Brussels: A Belgian woman who murdered her five children in a case that shocked the country has been euthanised at her own request, 16 years to the day after their killing, her lawyer said.
Genevieve Lhermitte slit the throats of her son and four daughters aged three to 14 with a kitchen knife at the family home in the town of Nivelles on February 28, 2007 while their father was away.
She then tried to commit suicide by stabbing herself, but the attempt failed and she ended up calling the emergency services.
Lhermitte was sentenced to life in prison in 2008, before being moved to a psychiatric hospital in 2019.
The 56-year-old's lawyer Nicolas Cohen confirmed to AFP reports in local media that his client had died through euthanasia on the sixteenth anniversary of the killings on Tuesday.
Belgian law allows for people to chose to be euthanised if they are deemed to be suffering from "unbearable" psychological, and not just physical, suffering that cannot be healed.
The person must be conscious of their decision and be able to express their wish in a reasoned and consistent manner.
"It is this specific procedure that Mrs Lhermitte followed, with the various medical opinions having been collected," her lawyer said.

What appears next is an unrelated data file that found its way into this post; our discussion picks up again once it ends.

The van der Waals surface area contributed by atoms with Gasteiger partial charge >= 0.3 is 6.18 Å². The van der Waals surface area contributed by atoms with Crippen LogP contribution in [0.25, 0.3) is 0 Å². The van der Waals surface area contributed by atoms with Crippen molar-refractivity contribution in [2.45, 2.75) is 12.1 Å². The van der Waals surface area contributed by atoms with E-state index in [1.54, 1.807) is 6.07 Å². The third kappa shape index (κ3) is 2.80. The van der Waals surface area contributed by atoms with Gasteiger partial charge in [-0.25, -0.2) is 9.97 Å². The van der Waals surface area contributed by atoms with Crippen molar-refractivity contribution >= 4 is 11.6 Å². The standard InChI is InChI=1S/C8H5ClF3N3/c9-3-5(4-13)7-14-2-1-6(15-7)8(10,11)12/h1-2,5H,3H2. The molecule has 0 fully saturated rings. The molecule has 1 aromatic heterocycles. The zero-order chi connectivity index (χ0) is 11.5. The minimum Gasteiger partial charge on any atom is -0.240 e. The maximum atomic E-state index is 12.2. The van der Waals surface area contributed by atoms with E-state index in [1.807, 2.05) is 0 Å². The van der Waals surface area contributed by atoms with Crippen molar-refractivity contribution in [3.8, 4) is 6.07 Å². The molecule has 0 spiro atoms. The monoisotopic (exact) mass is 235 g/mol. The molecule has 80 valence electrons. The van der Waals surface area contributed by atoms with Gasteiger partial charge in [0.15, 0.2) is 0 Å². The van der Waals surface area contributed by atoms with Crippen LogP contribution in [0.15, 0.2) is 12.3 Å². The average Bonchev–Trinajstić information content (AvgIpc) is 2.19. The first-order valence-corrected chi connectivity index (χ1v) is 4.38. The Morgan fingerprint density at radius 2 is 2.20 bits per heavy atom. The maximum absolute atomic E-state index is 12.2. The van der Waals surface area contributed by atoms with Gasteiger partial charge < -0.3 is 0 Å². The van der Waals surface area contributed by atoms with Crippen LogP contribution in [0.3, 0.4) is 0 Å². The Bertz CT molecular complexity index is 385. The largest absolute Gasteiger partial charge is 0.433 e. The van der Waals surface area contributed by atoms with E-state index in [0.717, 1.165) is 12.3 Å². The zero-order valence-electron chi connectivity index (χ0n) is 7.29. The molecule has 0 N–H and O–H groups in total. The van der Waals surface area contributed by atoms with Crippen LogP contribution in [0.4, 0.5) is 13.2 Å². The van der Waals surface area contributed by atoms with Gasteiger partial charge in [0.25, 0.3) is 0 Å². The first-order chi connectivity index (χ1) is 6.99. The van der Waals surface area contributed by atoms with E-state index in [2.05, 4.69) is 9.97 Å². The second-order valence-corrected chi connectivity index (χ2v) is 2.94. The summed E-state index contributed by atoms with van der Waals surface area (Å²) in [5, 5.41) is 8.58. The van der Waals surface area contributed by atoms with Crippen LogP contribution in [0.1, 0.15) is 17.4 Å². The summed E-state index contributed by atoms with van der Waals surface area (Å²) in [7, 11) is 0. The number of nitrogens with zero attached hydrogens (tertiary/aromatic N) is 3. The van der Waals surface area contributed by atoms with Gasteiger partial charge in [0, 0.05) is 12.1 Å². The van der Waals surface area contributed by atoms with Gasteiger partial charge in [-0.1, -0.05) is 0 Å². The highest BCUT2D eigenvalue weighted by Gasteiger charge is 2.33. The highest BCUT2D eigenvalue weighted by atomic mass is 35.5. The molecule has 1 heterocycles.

Psychologist Emilie Maroit told the RTL-TVI channel that Lhermitte likely chose to die on February 28 in a "symbolic gesture in respect for her children".
"It may also have been for her to finish what she started because basically she wanted to end her life when she killed them," Maroit said.
The quintuple murder in 2007 and the subsequent trial rocked Belgium.
Lhermitte's lawyers argued that their client, who had regularly seen a psychiatrist, was mentally disturbed and should not be sent to prison.
But the jury found her guilty of premeditated murder and sentenced her to life in jail after hearing conflicting medical expertise.
In 2010 Lhermitte filed a civil lawsuit demanding up to three million euros ($3.18 million) from a former psychiatrist alleging his "inaction" had failed to prevent the murders, but she ended up abandoning the legal battle after ten years without success.
Last year 2,966 people died via euthanasia in Belgium, an increase of 10 percent compared to 2021, according to the authorities.
Cancer remains the number one reason cited, but officials said for nearly three out of four requests the patient presented "several types of suffering, both physical and psychological".